We’ll have to settle for only the one Irish hockey fairytale this year…
The Irish Men’s side was not able to emulate the heroics of their female counterparts, having been dumped out of the Men’s Hockey World Cup at the group stage this afternoon.
Alexander Cox’s side went into their final round-robin game with England, in the knowledge that a draw would send both sides through to the crossover matches, after run-away leaders Australia spanked China 11-0 in Friday’s earlier encounter.
But it wasn’t to be, as a gallant Irish side fell 4-2 after an action-packed second half in Bhubaneswar.
England took the lead with twenty seconds left of the first quarter. It was David Condon with the assured finish, making great contact from just inside the semi-circle, after Will Calnan drove to the byline down the right before cutting back.
As the men in green continually kept coming up against a red wall in the shape of the English defence, Danny Kerry’s side had the chance to forge further clear when captain Ian Sloan, born and bred in Cookstown, suddenly found himself eyeballing Irish keeper and opposing skipper, David Harte. But the Tyrone native fired over with Harte advancing.
The third quarter proved manic.
First, Chris Cargo equalised for the Irish. After a beautifully worked team move, the Newtownards man passed the ball into the bottom corner with English goalie, George Pinner, maybe distracted by Michael Darling who was at close quarters.
Parity didn’t last long however, as Liam Ansell restored the English advantage with a marvellous individual effort, spinning Matthew Bell before unleashing a thunderous tomahawk past Harte.
But it wasn’t long until the crosses of St. George were on show again, as inside a minute England were back in front.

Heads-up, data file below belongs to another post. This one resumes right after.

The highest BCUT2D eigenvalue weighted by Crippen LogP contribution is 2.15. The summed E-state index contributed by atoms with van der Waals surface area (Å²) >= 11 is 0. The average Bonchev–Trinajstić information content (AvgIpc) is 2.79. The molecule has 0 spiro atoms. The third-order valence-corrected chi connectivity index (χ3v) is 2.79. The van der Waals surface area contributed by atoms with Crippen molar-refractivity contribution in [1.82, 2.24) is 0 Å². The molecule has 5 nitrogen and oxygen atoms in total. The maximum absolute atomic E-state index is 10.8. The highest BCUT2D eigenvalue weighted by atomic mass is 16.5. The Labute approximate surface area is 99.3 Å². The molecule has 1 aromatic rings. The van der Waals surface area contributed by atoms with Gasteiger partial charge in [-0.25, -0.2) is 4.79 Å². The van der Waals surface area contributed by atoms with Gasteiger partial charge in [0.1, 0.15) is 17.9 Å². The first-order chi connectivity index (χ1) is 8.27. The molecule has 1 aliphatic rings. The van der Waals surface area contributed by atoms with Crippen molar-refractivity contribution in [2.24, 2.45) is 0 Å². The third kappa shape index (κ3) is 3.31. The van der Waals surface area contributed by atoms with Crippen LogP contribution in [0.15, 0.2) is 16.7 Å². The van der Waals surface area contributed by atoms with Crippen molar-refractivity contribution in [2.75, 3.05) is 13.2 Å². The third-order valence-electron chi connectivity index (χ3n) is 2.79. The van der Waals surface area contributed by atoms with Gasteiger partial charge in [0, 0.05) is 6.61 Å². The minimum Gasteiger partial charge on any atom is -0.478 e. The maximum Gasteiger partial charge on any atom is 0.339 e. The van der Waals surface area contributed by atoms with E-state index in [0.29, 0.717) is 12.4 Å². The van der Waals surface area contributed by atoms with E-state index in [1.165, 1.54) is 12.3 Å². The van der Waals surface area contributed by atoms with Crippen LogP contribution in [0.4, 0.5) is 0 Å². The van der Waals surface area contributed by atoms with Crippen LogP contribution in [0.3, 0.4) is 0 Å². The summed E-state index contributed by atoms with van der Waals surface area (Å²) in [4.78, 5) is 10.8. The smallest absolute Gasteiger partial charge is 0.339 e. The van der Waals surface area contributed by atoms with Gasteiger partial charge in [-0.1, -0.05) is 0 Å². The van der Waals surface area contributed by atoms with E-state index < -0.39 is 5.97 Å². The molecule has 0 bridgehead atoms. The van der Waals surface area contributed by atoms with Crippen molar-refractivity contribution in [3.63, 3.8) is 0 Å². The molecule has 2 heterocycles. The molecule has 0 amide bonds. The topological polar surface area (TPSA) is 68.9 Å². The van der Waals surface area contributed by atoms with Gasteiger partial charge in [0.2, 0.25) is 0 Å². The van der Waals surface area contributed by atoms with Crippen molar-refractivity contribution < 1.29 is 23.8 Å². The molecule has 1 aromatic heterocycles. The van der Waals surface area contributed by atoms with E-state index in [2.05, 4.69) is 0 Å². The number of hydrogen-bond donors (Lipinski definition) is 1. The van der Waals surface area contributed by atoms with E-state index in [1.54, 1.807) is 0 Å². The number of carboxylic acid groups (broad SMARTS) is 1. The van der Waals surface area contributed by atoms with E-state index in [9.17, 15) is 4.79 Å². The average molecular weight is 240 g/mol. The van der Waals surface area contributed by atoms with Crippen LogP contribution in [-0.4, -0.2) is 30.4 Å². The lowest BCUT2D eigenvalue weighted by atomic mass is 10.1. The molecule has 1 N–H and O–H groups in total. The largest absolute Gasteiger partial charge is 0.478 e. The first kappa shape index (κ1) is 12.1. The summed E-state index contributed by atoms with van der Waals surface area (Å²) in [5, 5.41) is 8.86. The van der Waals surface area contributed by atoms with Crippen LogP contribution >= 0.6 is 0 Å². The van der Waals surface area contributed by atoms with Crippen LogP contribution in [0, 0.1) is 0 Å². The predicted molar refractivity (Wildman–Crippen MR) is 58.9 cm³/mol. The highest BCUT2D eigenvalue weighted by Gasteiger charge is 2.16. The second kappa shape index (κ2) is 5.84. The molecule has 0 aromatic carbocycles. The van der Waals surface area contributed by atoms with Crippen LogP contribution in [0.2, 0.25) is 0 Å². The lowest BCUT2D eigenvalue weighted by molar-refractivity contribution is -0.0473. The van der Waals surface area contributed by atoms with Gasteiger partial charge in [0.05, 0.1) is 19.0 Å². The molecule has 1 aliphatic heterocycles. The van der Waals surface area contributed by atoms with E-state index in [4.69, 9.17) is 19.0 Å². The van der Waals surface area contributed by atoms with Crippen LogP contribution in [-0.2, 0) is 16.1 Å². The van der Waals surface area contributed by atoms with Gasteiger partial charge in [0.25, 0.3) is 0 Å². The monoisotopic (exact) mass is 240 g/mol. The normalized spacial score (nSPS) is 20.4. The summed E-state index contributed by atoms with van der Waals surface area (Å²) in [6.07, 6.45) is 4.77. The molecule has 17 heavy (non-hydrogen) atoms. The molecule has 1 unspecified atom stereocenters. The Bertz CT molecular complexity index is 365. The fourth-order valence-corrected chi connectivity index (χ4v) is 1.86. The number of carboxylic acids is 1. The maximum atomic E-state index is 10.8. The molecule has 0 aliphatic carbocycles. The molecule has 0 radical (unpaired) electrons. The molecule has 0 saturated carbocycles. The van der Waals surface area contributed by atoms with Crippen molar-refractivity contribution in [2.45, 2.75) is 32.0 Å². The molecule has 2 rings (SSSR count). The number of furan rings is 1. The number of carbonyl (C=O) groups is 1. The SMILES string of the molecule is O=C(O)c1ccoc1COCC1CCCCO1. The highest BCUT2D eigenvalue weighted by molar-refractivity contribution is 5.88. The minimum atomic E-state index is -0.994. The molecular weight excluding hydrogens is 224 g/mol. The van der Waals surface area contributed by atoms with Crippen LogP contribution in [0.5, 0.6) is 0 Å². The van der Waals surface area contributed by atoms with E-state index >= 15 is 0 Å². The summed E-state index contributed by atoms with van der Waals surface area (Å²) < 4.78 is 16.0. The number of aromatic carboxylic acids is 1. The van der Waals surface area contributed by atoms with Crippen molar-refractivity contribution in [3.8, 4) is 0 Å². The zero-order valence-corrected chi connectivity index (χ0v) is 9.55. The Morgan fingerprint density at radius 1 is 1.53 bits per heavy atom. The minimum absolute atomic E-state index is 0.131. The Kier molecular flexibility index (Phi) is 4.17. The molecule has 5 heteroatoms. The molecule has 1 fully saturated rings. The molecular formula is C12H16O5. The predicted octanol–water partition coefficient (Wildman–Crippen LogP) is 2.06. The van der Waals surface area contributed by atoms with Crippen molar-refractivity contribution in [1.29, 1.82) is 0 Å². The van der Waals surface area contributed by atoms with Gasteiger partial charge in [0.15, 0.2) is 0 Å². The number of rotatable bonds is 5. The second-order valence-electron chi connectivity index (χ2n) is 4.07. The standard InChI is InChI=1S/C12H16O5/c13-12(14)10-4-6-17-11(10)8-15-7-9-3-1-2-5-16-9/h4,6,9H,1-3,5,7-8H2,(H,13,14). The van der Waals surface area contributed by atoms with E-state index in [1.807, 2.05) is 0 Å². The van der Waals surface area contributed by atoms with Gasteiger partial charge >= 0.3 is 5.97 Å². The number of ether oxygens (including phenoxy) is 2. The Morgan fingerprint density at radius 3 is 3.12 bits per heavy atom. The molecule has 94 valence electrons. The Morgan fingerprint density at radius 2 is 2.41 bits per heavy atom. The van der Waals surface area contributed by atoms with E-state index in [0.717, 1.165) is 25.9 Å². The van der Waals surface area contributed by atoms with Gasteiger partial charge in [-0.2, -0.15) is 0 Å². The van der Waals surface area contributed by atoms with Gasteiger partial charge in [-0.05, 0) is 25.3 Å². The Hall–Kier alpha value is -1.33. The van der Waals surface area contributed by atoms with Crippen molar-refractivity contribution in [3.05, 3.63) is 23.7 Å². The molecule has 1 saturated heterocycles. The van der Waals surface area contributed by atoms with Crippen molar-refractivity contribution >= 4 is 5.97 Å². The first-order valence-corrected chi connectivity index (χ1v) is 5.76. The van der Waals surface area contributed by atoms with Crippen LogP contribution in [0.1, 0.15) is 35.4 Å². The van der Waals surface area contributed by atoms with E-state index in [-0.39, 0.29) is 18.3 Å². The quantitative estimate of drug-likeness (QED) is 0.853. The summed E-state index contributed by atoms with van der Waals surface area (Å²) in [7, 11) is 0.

Ireland, competing at only their third World Cup and their first since 1990, were determined not to be on an premature flight back home, and were immediately back on the attack, and forced a penalty corner at the other end. It was Sean Murray who set the ball, before Shane O’Donoghue finished superbly to top bins, wide of Pinner’s outstretched left glove. The Dublin man, not only restoring hope, but becoming the country’s all-time leading scorer in the process, notching his 94th goal in green.
David Ames smashed the ball into the Irish penalty area, with a quick free, his rocket meeting the outstretched stick of James Gall and diverting past a helpless Harte.
It was simple. Ireland needed to win the fourth quarter to survive, and were indebted to Cork native Harte, who was proving a one-man goal-stopping machine at the other end, thwarting English attempts to kill the game off, with hand and foot.
But it was at the other end where it needed to count, and the Irish let two penalty corner opportunities go a-begging, when the other Harte twin, Conor, slipped when shooting, and Darling blazed a rebound over the bar, when Pinner saved from Alan Sothern.
Try as they might, Ireland couldn’t break the English resistance. Harte was sacrificed to get an extra outfield-player on in the dying minutes, but when Antrim man Paul Gleghorne was given a yellow card, it was a poignant irony, when brother Mark, playing in the red of the opposing side, finished to an empty net from a penalty corner on the buzzer.